As part of the Kigali agreement to phase-down HFCs, under the Montreal Protocol, China is proposing a review of safety standards to remove barriers to alternatives to HFCs, especially natural refrigerants.
During negotiations of the global agreement to phase-down HFCs recently in Kigali, Rwanda, it became apparent once again that the lack of updated standards poses a barrier to alternatives such as natural refrigerants. A consultation group, lead by China, discussed the establishment of regular consultation on safety standards, with a concrete proposal to establish an ad hoc standards coordination group.
The likely reason behind this push for standards is China wants to ensure its place as a market leader in the HFC phase down.
International standards would greatly assist in transportation of natural refrigerants like ammonia as well as appropriate measurements of charge sizes for hydrocarbons and pressure standards for CO2.How would this work?
The Consultation on standards requested that the Technology and Economic Assessment Panel (TEAP) establish a task force to co-ordinate with the International Electrotechnical Commission to review IEC 60335-2-40. They asked TEAP to conduct tests and risk assessments addressing; pressure, flammability and toxicity.
Any review would then be forwarded to the International Organization for Standardization. This would likely be followed by a revision of any existing technical descriptions and characteristics in products or systems.What are the current issues?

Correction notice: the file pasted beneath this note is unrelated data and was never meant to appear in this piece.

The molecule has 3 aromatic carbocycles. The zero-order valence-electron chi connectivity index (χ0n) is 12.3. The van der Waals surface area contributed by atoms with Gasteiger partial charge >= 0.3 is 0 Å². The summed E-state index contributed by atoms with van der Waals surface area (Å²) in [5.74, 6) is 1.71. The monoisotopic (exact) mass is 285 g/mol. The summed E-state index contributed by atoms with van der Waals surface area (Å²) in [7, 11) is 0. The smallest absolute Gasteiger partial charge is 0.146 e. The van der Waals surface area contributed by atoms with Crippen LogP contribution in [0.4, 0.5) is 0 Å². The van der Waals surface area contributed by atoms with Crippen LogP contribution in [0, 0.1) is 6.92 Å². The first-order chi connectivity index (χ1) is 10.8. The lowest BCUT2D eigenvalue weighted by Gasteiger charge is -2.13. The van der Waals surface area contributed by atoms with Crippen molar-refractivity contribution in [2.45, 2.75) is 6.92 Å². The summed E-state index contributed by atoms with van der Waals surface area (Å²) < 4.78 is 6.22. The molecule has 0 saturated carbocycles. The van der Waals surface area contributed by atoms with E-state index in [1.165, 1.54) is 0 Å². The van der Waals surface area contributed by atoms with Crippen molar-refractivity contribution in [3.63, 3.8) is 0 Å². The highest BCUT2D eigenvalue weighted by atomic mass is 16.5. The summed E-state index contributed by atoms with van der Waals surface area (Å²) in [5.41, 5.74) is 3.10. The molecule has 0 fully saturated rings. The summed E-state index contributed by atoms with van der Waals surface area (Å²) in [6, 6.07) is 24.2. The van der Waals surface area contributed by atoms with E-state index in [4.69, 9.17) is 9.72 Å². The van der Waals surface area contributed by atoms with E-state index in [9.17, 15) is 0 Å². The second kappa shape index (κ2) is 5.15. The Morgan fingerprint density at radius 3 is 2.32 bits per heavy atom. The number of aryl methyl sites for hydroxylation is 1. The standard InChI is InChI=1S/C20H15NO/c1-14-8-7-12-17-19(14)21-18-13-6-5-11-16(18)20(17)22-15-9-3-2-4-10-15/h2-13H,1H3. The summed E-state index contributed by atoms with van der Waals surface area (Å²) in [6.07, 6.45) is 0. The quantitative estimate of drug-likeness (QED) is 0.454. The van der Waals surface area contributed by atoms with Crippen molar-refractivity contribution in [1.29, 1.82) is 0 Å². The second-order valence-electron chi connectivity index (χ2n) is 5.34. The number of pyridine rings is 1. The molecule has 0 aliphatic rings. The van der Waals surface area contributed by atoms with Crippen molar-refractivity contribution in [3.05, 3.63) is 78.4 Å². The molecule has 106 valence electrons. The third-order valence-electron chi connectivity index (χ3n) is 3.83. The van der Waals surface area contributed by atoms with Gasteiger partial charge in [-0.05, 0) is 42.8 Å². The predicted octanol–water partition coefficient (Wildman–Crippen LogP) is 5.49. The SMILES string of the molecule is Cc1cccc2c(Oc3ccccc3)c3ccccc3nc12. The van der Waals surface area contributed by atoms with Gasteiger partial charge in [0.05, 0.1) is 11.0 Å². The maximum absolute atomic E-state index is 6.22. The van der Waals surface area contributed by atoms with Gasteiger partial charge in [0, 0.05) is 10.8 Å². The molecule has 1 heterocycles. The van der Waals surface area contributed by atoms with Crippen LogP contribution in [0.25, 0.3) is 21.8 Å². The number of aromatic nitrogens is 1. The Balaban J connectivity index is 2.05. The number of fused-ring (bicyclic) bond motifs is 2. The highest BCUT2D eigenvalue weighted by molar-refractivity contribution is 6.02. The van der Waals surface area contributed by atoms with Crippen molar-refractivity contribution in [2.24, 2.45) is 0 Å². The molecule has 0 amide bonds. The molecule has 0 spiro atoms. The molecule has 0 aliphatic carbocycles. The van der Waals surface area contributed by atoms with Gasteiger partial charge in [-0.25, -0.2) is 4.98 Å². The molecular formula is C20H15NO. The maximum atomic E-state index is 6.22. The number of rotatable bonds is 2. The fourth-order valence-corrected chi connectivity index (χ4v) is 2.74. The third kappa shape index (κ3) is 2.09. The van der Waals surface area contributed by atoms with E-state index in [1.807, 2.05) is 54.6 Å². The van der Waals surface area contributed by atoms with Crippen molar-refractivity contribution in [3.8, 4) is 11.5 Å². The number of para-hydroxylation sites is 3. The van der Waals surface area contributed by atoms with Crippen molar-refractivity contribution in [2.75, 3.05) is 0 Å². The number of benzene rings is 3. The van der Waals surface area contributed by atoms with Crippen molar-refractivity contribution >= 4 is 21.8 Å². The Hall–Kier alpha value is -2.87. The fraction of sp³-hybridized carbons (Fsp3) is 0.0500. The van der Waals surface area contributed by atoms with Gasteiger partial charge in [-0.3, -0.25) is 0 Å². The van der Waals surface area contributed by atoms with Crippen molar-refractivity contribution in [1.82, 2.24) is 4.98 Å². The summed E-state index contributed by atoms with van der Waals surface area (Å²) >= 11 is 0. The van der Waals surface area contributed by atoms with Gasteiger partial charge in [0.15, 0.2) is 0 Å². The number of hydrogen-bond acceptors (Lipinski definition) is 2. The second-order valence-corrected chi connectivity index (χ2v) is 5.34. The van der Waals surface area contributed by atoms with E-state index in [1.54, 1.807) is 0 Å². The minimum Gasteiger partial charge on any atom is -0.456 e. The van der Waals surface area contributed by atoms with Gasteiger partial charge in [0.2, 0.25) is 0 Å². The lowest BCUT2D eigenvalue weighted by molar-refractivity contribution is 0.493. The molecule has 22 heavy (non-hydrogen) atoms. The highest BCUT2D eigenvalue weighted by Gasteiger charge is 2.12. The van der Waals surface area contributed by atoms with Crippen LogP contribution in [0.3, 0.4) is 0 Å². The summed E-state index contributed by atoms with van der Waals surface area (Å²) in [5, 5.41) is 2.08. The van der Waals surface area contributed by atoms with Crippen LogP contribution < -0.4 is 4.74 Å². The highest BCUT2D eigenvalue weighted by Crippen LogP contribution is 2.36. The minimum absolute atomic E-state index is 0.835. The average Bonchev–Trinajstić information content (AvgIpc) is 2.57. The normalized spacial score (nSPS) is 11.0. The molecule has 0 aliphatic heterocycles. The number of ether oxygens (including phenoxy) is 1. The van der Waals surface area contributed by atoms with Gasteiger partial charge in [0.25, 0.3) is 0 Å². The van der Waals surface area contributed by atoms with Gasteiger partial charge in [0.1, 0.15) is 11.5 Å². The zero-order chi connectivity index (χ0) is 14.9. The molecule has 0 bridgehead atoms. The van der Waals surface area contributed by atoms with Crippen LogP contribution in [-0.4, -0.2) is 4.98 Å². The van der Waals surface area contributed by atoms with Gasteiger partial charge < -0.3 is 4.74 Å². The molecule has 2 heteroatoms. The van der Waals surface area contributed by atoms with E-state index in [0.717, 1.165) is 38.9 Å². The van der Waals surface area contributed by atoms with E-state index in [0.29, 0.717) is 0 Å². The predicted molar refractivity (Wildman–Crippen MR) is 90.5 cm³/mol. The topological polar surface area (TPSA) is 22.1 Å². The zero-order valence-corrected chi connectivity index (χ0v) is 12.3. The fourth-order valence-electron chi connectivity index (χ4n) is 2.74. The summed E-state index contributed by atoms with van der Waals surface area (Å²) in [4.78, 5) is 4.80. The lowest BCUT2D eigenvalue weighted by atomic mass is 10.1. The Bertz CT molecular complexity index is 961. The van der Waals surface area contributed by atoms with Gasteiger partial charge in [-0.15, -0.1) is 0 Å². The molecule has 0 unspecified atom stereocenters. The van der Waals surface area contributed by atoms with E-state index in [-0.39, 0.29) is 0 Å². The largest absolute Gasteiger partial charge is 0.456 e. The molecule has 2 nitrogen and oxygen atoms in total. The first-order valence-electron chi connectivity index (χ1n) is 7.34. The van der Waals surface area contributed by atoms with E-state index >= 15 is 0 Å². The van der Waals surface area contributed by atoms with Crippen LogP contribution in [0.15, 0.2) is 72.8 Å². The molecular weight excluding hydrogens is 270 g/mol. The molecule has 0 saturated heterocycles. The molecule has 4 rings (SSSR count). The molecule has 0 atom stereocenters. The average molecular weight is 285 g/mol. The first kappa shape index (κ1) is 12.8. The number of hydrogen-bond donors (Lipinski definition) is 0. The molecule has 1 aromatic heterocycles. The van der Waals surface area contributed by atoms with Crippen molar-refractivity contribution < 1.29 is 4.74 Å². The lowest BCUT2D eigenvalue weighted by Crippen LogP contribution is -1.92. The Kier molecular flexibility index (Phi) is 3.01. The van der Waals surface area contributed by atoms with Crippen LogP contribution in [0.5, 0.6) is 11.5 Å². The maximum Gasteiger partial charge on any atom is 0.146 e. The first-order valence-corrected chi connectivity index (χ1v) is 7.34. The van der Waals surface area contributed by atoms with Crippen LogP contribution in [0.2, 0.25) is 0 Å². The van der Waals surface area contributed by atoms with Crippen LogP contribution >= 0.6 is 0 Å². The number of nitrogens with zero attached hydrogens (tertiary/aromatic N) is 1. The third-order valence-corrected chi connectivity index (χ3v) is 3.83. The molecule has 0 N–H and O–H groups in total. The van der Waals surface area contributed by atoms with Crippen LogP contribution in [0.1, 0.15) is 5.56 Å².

Standards setting particular requirements for electrical heat pumps, air-conditioners and dehumidifiers (IEC 60335-2-40) were drafted more than 15 years ago and they are currently particularly obstructive to some solutions, such as hydrocarbons. These standards, according to industry expert Dr Daniel Colbourne, assume a constant leak rate, disregard mitigation measures and cannot be based on realistic or scientifically sound measurements.
Practical incompatibilities, in ISO 5149 covering flammability in Room Air Conditioners have been described as “overall, complicated and inconsistent”.
Other standards are also preventing a wider uptake of ammonia or CO2-based solutions.
During many of the side events held at the Kigali meeting, the lack of standards was discussed as a factor preventing an accelerated phase-down of HFCs. It is an issue which plagues global regulations and isn’t limited to either developed or developing countries.
The call for appropriate standards, at the Kigali meeting, add weight to a long standing push from the Chinese Ministry of Environmental Protection (MEP) - Foreign Economic Cooperation Office (FECO) which was also voiced at the Vienna meeting under the Montreal Protocol in July 2016.
The proposal to establish a permanent group on standards will be workshopped in July 2017 before the Open Ended Working Group (OEWG) of the Montreal Protocol meeting in Bangkok, Thailand. If the proposal is successful at the OEWG then an ad hoc working group will be established and the TEAP will be instructed to conduct a report reviewing the current standards. This report would then be delivered to the plenary for the parties. Though the process is quite long, and there is no clear date when new standards will be implemented it is significant that China is instigating this move. It reflects China’s commitment to the HFC phase-down.